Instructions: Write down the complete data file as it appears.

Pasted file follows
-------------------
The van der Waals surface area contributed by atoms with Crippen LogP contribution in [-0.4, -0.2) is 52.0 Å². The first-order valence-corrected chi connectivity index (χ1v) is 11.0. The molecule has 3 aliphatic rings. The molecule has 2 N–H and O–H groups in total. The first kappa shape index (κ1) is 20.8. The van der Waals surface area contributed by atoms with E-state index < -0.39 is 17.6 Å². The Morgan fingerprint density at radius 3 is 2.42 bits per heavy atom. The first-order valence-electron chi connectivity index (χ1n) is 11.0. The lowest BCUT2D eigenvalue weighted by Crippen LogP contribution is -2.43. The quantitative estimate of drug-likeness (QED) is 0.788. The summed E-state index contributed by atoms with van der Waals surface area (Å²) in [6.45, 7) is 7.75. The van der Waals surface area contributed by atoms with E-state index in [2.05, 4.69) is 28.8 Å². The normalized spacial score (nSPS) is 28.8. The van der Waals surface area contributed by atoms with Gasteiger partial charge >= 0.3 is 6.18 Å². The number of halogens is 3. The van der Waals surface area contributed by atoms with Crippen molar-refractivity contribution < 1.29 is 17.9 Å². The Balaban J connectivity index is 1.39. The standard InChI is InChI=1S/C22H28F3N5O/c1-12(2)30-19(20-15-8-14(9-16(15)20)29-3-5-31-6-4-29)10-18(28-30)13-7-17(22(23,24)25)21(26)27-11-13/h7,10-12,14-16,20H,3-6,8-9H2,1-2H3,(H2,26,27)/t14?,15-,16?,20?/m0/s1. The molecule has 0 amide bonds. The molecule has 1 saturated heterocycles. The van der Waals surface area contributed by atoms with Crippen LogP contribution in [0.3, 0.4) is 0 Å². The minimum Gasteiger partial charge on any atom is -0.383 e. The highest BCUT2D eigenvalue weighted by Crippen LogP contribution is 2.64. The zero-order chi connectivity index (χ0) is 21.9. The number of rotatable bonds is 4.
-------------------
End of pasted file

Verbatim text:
The van der Waals surface area contributed by atoms with Crippen LogP contribution in [-0.4, -0.2) is 52.0 Å². The first-order valence-corrected chi connectivity index (χ1v) is 11.0. The molecule has 3 aliphatic rings. The molecule has 2 N–H and O–H groups in total. The first kappa shape index (κ1) is 20.8. The van der Waals surface area contributed by atoms with E-state index < -0.39 is 17.6 Å². The Morgan fingerprint density at radius 3 is 2.42 bits per heavy atom. The first-order valence-electron chi connectivity index (χ1n) is 11.0. The lowest BCUT2D eigenvalue weighted by Crippen LogP contribution is -2.43. The quantitative estimate of drug-likeness (QED) is 0.788. The summed E-state index contributed by atoms with van der Waals surface area (Å²) in [6.45, 7) is 7.75. The van der Waals surface area contributed by atoms with E-state index in [2.05, 4.69) is 28.8 Å². The normalized spacial score (nSPS) is 28.8. The van der Waals surface area contributed by atoms with Gasteiger partial charge >= 0.3 is 6.18 Å². The number of halogens is 3. The van der Waals surface area contributed by atoms with Crippen molar-refractivity contribution < 1.29 is 17.9 Å². The Balaban J connectivity index is 1.39. The standard InChI is InChI=1S/C22H28F3N5O/c1-12(2)30-19(20-15-8-14(9-16(15)20)29-3-5-31-6-4-29)10-18(28-30)13-7-17(22(23,24)25)21(26)27-11-13/h7,10-12,14-16,20H,3-6,8-9H2,1-2H3,(H2,26,27)/t14?,15-,16?,20?/m0/s1. The molecule has 0 amide bonds. The molecule has 1 saturated heterocycles. The van der Waals surface area contributed by atoms with Crippen LogP contribution in [0.3, 0.4) is 0 Å². The minimum Gasteiger partial charge on any atom is -0.383 e. The highest BCUT2D eigenvalue weighted by Crippen LogP contribution is 2.64. The zero-order chi connectivity index (χ0) is 21.9. The number of rotatable bonds is 4.